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Successful Organizations Prioritizing AI Regulatory Compliance

Executives at financially successful organizations are placing a higher level of priority on preparing for compliance with AI regulations than their counterparts at less successful companies, according to the findings from the 2023 AI Regulations Readiness study from Verta Insights.

The study, which collected feedback from more than 300 organizations in the field, examined trends in how organizations are preparing for upcoming AI regulations like the EU AI Act and the American Data Privacy and Protection Act (ADPPA).

As part of the research study, participants self-reported on how frequently their organizations meet financial targets, allowing for comparisons between “leading performers” (who always or usually meet their targets) and “lagging performers” (sometimes, rarely, never).

Where Leaders and Laggards Differ

Leading organizations were found to be placing a higher level of priority on AI regulatory compliance at the C-level and board level. Nearly two-thirds (62%) of leading performers view compliance as a high or urgent priority, versus 41% of lagging performers.


Moreover, 48% of participants from leading performers reported that compliance is viewed as more important than other priorities, versus 32% of lagging performers.

The study also looked at the tooling that companies are investing in to support regulatory compliance. In most categories, the research showed fairly equal levels of adoption between leaders and laggards across the different tools.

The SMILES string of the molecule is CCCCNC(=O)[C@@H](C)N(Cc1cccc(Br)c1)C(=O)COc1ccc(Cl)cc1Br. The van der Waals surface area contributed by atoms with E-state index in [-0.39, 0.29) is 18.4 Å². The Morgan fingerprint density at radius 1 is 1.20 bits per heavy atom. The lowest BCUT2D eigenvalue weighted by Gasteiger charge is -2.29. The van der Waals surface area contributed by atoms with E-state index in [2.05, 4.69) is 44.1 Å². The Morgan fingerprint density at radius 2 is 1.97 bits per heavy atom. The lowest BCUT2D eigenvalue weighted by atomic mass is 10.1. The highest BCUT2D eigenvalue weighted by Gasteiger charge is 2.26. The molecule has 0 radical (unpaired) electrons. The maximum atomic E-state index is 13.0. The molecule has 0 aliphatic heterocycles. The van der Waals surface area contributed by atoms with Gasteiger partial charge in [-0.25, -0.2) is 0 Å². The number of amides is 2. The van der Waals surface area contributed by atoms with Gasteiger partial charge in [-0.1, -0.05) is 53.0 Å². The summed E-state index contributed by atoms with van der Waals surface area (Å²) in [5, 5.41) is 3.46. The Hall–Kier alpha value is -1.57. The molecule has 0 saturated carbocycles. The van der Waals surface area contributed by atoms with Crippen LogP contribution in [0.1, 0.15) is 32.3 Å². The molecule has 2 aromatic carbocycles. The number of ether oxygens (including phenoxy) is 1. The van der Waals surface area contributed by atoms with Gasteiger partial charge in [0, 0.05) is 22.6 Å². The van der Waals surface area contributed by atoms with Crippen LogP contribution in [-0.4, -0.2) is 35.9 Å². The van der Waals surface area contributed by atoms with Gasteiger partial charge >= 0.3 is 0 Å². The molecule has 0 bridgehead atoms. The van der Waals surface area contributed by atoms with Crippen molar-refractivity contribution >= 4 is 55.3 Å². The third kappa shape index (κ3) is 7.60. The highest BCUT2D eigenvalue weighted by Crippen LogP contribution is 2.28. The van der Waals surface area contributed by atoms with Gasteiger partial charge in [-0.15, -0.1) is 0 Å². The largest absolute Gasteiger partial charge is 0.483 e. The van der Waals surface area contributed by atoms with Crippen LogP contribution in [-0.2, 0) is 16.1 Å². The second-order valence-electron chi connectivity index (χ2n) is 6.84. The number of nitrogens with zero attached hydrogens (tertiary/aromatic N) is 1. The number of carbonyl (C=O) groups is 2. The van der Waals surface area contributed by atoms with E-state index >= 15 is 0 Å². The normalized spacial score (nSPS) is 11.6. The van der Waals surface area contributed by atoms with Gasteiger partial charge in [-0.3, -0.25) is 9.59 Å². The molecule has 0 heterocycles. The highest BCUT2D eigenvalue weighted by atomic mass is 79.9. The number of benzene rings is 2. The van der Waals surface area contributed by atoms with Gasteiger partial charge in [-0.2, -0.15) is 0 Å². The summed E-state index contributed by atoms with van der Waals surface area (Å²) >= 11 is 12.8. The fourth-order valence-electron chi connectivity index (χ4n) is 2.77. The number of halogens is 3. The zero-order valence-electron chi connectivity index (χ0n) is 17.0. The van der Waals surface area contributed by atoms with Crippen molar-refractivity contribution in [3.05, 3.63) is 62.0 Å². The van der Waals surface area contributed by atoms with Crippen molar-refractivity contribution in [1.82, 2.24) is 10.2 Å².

However, significant differences were seen in three key areas: ML monitoring tools, model catalogs, and model governance and risk management tools. In these three categories, leaders showed substantially higher levels of adoption.


Verta Insights Perspective

Currently we see many organizations mapping compliance requirements to the tools they already have in place, which is a good place to start. But AI governance will require certain additional tools to be fully effective. Governance is a “full lifecycle” process: Tools for ML monitoring are great, for example, but they come at the end of the cycle. 

Organizations must ensure they have governance in place from the very beginning of the cycle to track the complete lineage of the model: Who approved the project at the outset? What kind of ethics and legal reviews were done before the project kicked off? What data was used for this model? Why did you pick this model? 

With regulations, organizations will also need to ensure that Responsible AI principles of fairness, transparency, accountability, privacy and safety are embedded in the full lifecycle of the project. 

To date, that has not typically been the case, but we expect that to start shifting moving forward. Model risk management teams have had some tools in the past, for example, but they need to evolve to keep pace with all the new kinds of models and AI that are being built today.

To read the complete findings of the study, download the complimentary research report.

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